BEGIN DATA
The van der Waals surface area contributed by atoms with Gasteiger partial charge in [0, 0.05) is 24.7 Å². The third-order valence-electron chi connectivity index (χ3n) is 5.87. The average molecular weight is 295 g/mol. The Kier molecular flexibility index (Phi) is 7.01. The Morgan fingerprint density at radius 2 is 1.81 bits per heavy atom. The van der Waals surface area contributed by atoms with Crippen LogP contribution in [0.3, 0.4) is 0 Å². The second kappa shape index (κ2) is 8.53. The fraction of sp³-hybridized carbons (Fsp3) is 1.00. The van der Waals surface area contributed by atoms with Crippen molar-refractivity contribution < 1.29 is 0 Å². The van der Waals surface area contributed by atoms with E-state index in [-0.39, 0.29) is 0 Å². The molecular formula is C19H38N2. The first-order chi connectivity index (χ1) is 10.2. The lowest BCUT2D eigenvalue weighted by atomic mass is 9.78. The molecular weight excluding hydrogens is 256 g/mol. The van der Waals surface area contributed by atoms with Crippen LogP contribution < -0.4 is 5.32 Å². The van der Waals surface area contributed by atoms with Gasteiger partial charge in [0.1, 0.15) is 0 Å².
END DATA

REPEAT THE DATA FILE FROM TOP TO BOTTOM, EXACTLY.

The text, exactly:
The van der Waals surface area contributed by atoms with Gasteiger partial charge in [0, 0.05) is 24.7 Å². The third-order valence-electron chi connectivity index (χ3n) is 5.87. The average molecular weight is 295 g/mol. The Kier molecular flexibility index (Phi) is 7.01. The Morgan fingerprint density at radius 2 is 1.81 bits per heavy atom. The van der Waals surface area contributed by atoms with Crippen LogP contribution in [0.3, 0.4) is 0 Å². The second kappa shape index (κ2) is 8.53. The fraction of sp³-hybridized carbons (Fsp3) is 1.00. The van der Waals surface area contributed by atoms with Crippen molar-refractivity contribution < 1.29 is 0 Å². The van der Waals surface area contributed by atoms with E-state index in [-0.39, 0.29) is 0 Å². The molecular formula is C19H38N2. The first-order chi connectivity index (χ1) is 10.2. The lowest BCUT2D eigenvalue weighted by atomic mass is 9.78. The molecular weight excluding hydrogens is 256 g/mol. The van der Waals surface area contributed by atoms with Crippen LogP contribution < -0.4 is 5.32 Å². The van der Waals surface area contributed by atoms with Gasteiger partial charge in [0.1, 0.15) is 0 Å².